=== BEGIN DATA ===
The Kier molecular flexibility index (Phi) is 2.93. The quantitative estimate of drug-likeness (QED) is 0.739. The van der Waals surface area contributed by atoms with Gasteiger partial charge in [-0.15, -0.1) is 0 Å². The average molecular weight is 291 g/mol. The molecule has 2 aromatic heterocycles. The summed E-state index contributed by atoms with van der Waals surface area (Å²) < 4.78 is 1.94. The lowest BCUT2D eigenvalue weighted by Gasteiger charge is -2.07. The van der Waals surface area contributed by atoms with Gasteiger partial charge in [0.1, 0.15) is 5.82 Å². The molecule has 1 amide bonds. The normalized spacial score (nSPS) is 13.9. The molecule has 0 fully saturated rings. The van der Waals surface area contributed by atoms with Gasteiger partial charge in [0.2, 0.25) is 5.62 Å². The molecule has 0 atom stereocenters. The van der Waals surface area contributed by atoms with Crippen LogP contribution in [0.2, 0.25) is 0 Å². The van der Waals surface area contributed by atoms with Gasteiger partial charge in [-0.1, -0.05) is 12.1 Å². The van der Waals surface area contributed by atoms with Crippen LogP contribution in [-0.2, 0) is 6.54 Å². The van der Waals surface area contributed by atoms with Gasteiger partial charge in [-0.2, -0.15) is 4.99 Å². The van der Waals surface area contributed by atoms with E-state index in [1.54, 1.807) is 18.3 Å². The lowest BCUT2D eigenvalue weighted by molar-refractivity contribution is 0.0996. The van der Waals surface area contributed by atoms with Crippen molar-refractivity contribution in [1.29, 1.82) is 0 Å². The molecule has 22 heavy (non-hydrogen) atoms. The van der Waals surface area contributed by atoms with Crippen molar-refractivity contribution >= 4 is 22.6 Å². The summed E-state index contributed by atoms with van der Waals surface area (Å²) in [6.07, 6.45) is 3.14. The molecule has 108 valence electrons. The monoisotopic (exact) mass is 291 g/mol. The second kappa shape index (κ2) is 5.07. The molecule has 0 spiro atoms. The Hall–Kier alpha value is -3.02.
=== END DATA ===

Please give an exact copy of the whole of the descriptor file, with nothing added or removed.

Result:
The Kier molecular flexibility index (Phi) is 2.93. The quantitative estimate of drug-likeness (QED) is 0.739. The van der Waals surface area contributed by atoms with Gasteiger partial charge in [-0.15, -0.1) is 0 Å². The average molecular weight is 291 g/mol. The molecule has 2 aromatic heterocycles. The summed E-state index contributed by atoms with van der Waals surface area (Å²) < 4.78 is 1.94. The lowest BCUT2D eigenvalue weighted by Gasteiger charge is -2.07. The van der Waals surface area contributed by atoms with Gasteiger partial charge in [0.1, 0.15) is 5.82 Å². The molecule has 1 amide bonds. The normalized spacial score (nSPS) is 13.9. The molecule has 0 fully saturated rings. The van der Waals surface area contributed by atoms with Gasteiger partial charge in [0.2, 0.25) is 5.62 Å². The molecule has 0 atom stereocenters. The van der Waals surface area contributed by atoms with Crippen LogP contribution in [0.2, 0.25) is 0 Å². The van der Waals surface area contributed by atoms with Gasteiger partial charge in [-0.1, -0.05) is 12.1 Å². The van der Waals surface area contributed by atoms with Crippen LogP contribution in [-0.2, 0) is 6.54 Å². The van der Waals surface area contributed by atoms with Gasteiger partial charge in [-0.2, -0.15) is 4.99 Å². The van der Waals surface area contributed by atoms with E-state index in [1.54, 1.807) is 18.3 Å². The lowest BCUT2D eigenvalue weighted by molar-refractivity contribution is 0.0996. The van der Waals surface area contributed by atoms with Crippen molar-refractivity contribution in [1.29, 1.82) is 0 Å². The molecule has 22 heavy (non-hydrogen) atoms. The van der Waals surface area contributed by atoms with Crippen molar-refractivity contribution >= 4 is 22.6 Å². The summed E-state index contributed by atoms with van der Waals surface area (Å²) in [6.07, 6.45) is 3.14. The molecule has 108 valence electrons. The monoisotopic (exact) mass is 291 g/mol. The second kappa shape index (κ2) is 5.07. The molecule has 0 spiro atoms. The Hall–Kier alpha value is -3.02.